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Plano City Council delays vote to repeal 'Plano Tomorrow' city plan

The comprehensive plan called "Plano Tomorrow" has been under scrutiny by residents who disagree with the city's vision for apartments.

PLANO, Texas — The City of Plano has agreed to postpone a decision that could repeal the city's comprehensive plan.

According to its website, the plan, called Plano Tomorrow, is a "long range guide to the city’s future over the next 20 years" that has been in place since 2015. It's been under great scrutiny from the beginning.

A group of residents brought a suit against the city over the matter, worried that the plan might bring about more urbanization and apartments to the city. A judge ordered mediation between both sides.

Had the plan been repealed, it would have been replaced by the previous plan called the 1986 Comprehensive Plan.

"A lot of our focus is on insuring that areas that are stable remain that way, and addressing re-investment in declining areas," said Ken Schmidt, who is a lead planner with the Planning Department.

On Monday night, members of Plano's Planning and Zoning Commission said they were not given adequate time to review the motion to repeal the plan.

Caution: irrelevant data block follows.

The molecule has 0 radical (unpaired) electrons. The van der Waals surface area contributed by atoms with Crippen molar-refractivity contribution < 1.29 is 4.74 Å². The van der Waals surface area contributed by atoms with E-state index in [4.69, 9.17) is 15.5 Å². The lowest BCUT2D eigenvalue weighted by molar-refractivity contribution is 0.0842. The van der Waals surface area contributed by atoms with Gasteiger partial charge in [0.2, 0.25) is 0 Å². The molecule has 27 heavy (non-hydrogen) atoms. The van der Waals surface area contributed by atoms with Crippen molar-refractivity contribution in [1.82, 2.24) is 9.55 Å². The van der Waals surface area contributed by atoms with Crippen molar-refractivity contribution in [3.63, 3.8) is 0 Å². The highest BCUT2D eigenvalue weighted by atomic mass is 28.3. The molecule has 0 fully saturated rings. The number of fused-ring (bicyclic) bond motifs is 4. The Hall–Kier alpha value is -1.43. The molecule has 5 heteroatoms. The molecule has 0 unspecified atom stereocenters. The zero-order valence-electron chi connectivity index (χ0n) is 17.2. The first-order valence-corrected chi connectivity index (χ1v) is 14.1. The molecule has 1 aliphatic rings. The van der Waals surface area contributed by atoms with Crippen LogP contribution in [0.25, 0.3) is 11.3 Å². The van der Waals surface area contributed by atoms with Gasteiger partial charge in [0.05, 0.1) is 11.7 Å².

One group has argued for more than three years that the plan would allow for more apartments or high-density housing. Allan Samara, a spokesman for the coalition, says the plan is "developer friendly."

"We think it changes the suburban character into a more urbanized environment," Samara said. He led the charge for a petition three years ago.

Another group called Stand Up for Plano says the existing comprehensive plan is a "good fit" for the city. Steven Lavine, a spokesman for the group, says the plan is in the best interests of the city, its tax base, and the business community.

"I don't think they have the right to insist that we scrap two-and-a-half years of work on this plan because some people disagree with some aspects of it," Lavine said.

The city planner told the city council Monday that the 1986 Comprehensive Plan actually allows for more dense housing.

Another hearing is set for Aug. 19. That should give the city council and the Planning and Zoning Commission the time to make a decision.

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